41. 1 like
    don't have any idea Who built this Ambulance but here's Alert Ambulance service unit 7910 ( unsure what the partnership with Hackensack Meridian Health care is) Look like a 2017 Ford Transit though Parked out side Hospital ER this afternoon
  42. 1 like
    Most importantly, the mayor and public safety commissioner have their names on the door ... LOL
  43. 1 like
    Jersey City has ordered a Pierce XT Heavy Rescue for Rescue 1 Finally going to replace that well used Lance
  44. 1 like
    I am by no means a seasoned veteran (run a lot of medical calls & fire alarms) but the volume, pressure, and thickness of smoke coming out of the building between the 11 & 12 minute mark is the heaviest I've ever seen!
  45. 1 like
    Date: 07/26/2017 Time: 20:05 (Aproximate) Location: East Branch of Stamford Harbor off Saddle Rock Rd District: SFD 4 Battalion: Eastside Channel: Ground 2 Weather: 69 and Sunny Units: SFD: E4, R1 (Relocating for Fireboat), U4 (IC), E1 (With Zodiac), Marine 236 SEMS: M3, M5 Greenich PD: Marine 139 Darien: Unk Marine Unit Writer: AFS1970 Description: Initial report for boat taking on water, 4 occupants with only 2 life jackets. Units arrived at initial location of Shippan Point and could not see the vessel. Arriving at updated location U4 was able to see vessel was capsized and 4 victims were in the water. U4 called for E1 with the Zodiac. Darien Marine unit arrived as well as a civilian boat responding to the distress call. U4 Greenwich Marine 139 arrived at nearby Marina Shortly. U4 canceled E1 due to multiple boats on scene to assist. ** As I was hearing this on a scanner I was not able to get information on police units responding unless they were mentioned over the fire radio.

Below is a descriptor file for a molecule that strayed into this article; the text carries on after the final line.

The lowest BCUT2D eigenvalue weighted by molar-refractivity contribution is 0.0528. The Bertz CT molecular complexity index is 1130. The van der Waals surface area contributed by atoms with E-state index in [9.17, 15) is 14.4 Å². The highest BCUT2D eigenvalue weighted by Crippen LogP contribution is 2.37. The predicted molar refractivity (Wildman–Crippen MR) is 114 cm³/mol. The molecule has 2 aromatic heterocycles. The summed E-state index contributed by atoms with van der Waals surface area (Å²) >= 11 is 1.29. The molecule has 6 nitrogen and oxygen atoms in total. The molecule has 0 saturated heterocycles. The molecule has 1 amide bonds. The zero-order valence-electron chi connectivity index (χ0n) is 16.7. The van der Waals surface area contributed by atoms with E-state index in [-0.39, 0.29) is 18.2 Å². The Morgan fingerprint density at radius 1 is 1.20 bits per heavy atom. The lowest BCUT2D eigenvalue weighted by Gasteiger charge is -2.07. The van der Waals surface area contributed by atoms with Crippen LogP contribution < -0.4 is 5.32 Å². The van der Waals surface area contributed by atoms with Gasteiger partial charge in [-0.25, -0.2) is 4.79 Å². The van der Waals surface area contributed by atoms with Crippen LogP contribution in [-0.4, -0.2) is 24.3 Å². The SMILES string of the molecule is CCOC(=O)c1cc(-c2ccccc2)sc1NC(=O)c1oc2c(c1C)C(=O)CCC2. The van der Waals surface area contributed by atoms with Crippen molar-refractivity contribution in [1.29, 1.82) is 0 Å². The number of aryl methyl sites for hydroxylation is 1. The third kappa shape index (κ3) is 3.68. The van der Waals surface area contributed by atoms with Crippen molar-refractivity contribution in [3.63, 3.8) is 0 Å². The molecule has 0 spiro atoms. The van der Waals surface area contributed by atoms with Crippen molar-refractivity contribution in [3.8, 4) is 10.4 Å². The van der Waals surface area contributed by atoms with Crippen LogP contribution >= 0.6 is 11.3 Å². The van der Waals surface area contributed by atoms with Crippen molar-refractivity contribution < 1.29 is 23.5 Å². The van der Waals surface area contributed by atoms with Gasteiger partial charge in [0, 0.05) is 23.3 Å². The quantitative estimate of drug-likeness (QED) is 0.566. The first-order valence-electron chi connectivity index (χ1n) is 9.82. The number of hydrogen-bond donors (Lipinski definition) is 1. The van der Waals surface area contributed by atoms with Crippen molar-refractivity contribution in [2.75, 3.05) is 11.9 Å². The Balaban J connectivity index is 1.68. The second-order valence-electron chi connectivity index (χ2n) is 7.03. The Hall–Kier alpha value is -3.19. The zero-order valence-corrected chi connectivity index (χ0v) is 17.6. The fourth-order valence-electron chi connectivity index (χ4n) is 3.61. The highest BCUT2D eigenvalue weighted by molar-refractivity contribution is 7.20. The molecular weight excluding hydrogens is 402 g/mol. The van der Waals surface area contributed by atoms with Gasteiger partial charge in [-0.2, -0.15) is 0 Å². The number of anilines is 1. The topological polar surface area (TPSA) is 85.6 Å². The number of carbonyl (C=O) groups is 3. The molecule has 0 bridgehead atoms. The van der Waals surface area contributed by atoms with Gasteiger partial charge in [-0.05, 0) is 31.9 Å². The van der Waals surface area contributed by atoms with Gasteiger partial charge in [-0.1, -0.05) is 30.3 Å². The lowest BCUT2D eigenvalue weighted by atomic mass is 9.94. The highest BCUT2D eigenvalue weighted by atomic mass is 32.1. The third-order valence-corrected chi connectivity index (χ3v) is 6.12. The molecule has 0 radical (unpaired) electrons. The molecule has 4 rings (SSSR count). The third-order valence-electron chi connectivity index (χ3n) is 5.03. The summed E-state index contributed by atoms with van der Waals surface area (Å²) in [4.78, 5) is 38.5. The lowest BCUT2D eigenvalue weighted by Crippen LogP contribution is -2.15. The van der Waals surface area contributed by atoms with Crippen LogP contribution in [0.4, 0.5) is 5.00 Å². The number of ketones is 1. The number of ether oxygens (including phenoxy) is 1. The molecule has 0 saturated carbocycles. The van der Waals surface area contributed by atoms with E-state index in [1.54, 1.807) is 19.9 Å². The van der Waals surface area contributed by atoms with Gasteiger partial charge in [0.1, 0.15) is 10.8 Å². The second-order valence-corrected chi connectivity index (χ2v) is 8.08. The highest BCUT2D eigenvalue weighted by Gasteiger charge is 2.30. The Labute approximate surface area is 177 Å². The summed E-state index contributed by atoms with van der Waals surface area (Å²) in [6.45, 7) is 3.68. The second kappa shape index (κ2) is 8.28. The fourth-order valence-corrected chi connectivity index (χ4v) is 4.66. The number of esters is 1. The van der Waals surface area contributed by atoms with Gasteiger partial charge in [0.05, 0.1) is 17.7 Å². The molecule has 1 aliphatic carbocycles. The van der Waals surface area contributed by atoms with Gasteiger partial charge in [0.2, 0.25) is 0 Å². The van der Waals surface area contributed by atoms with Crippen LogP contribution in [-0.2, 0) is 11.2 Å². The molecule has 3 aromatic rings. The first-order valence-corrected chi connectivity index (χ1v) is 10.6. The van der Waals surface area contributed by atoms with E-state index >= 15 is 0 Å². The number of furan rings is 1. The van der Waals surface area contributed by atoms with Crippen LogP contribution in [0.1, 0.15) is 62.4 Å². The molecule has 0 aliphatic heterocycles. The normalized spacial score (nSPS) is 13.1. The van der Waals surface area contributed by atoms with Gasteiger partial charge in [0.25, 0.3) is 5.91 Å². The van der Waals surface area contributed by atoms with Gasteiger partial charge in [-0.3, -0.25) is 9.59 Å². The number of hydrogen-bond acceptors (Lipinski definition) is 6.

46. 1 like
    The little king will have his way...the princess shall not stop him...but the voters might!
  47. 1 like
    Hey, guys started seeing these trucks just sitting in front of the TBTA bridges (garage areas) just past the tolls... all lined up in an intimidating profile showcase... but all are empty and block the none new paint schema vehicles just behind in the garage areas... NY Post has since resolved the "black helicopter" DHS theories... its just a pissing match with deBlasio https://www.dnainfo.com/new-york/20170224/midtown/state-vehicles-paint-colors-new-york-andrew-cuomo But the suspicionless monitoring and tracking of all citizens who've committed no crime, are not suspected of committing a crime or under any reasonable amount of suspicion, are all now being tracked with the Governors "no tolling" plans: http://www.nydailynews.com/new-york/cuomo-remove-toll-booths-hike-cops-mta-bridges-tunnels-article-1.2919406 http://www.ny1.com/nyc/all-boroughs/news/2017/02/15/exclusive--state-police-crack-down-on-toll-scofflaws-on-city-bridges-and-tunnels.html It's about revenue and how much they can steal from people....not about safety or security: Cuomo said. “You’re now reading every license plate of everybody coming through that plaza.” “We’re very serious about revenue collection,” said MTA Chair Tom Prendergast. “Just because you don’t go through toll booths, don’t think we don’t have your license plate and accounting of who owes the toll.” Also next month, new laws to crack down on toll violators will go into effect. One suspends the vehicle registration of drivers who beats tolls three times in five years. Another law hikes toll violation penalties to $100 from $50. There will be an increased State Police presence at the crossings, with the agency adding 150 troopers to the force in January. The goal is to get more drivers to give up privacy and to get more drivers using E-ZPass.....
  48. 1 like
    What is option B? Unless something has changed in the last 3 years since I left CT, there are no paid FDs in Putnam County. Certainly it isn't ideal, but there's no push for full time staffing in Putnam right now, so IMO this is probably the best that can be done with the resources available. You'll get the initial sign up of everyone wanting the cool T-Shirt, and then maybe end up with a dozen or two hardcore people countywide in 6-8 months who will do the training and respond to calls. Better than nothing.
  49. 1 like
    The way some cities look at staffing this will not be a problem, because the guy who normally writes the tickets will be too busy pumping to do both.
  50. 1 like
    Fair Lawn Heavy Rescue being side by side with this rescue. Thiells in NY has a Spartan/Rescue 1 being built also currently, along with a dive ambulance by another company.